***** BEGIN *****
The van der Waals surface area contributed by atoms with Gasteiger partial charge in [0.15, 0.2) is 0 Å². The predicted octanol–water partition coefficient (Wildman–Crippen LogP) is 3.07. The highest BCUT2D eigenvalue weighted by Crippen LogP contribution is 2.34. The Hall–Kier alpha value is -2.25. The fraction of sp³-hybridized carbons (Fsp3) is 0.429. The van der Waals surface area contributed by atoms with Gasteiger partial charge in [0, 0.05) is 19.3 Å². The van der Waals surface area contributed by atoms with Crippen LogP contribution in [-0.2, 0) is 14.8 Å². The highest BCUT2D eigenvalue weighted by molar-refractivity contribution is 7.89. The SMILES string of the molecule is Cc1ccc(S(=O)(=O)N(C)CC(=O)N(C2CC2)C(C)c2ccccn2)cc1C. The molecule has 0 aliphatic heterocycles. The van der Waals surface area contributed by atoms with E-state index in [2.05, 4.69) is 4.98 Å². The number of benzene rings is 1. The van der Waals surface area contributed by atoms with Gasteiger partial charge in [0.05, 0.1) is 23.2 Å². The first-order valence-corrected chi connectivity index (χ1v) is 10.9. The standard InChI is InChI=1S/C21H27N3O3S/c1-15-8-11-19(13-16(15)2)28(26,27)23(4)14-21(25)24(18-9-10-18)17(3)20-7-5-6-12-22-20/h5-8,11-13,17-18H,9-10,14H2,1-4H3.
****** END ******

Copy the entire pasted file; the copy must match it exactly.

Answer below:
The van der Waals surface area contributed by atoms with Gasteiger partial charge in [0.15, 0.2) is 0 Å². The predicted octanol–water partition coefficient (Wildman–Crippen LogP) is 3.07. The highest BCUT2D eigenvalue weighted by Crippen LogP contribution is 2.34. The Hall–Kier alpha value is -2.25. The fraction of sp³-hybridized carbons (Fsp3) is 0.429. The van der Waals surface area contributed by atoms with Gasteiger partial charge in [0, 0.05) is 19.3 Å². The van der Waals surface area contributed by atoms with Crippen LogP contribution in [-0.2, 0) is 14.8 Å². The highest BCUT2D eigenvalue weighted by molar-refractivity contribution is 7.89. The SMILES string of the molecule is Cc1ccc(S(=O)(=O)N(C)CC(=O)N(C2CC2)C(C)c2ccccn2)cc1C. The molecule has 0 aliphatic heterocycles. The van der Waals surface area contributed by atoms with E-state index in [2.05, 4.69) is 4.98 Å². The number of benzene rings is 1. The van der Waals surface area contributed by atoms with Gasteiger partial charge in [0.05, 0.1) is 23.2 Å². The first-order valence-corrected chi connectivity index (χ1v) is 10.9. The standard InChI is InChI=1S/C21H27N3O3S/c1-15-8-11-19(13-16(15)2)28(26,27)23(4)14-21(25)24(18-9-10-18)17(3)20-7-5-6-12-22-20/h5-8,11-13,17-18H,9-10,14H2,1-4H3.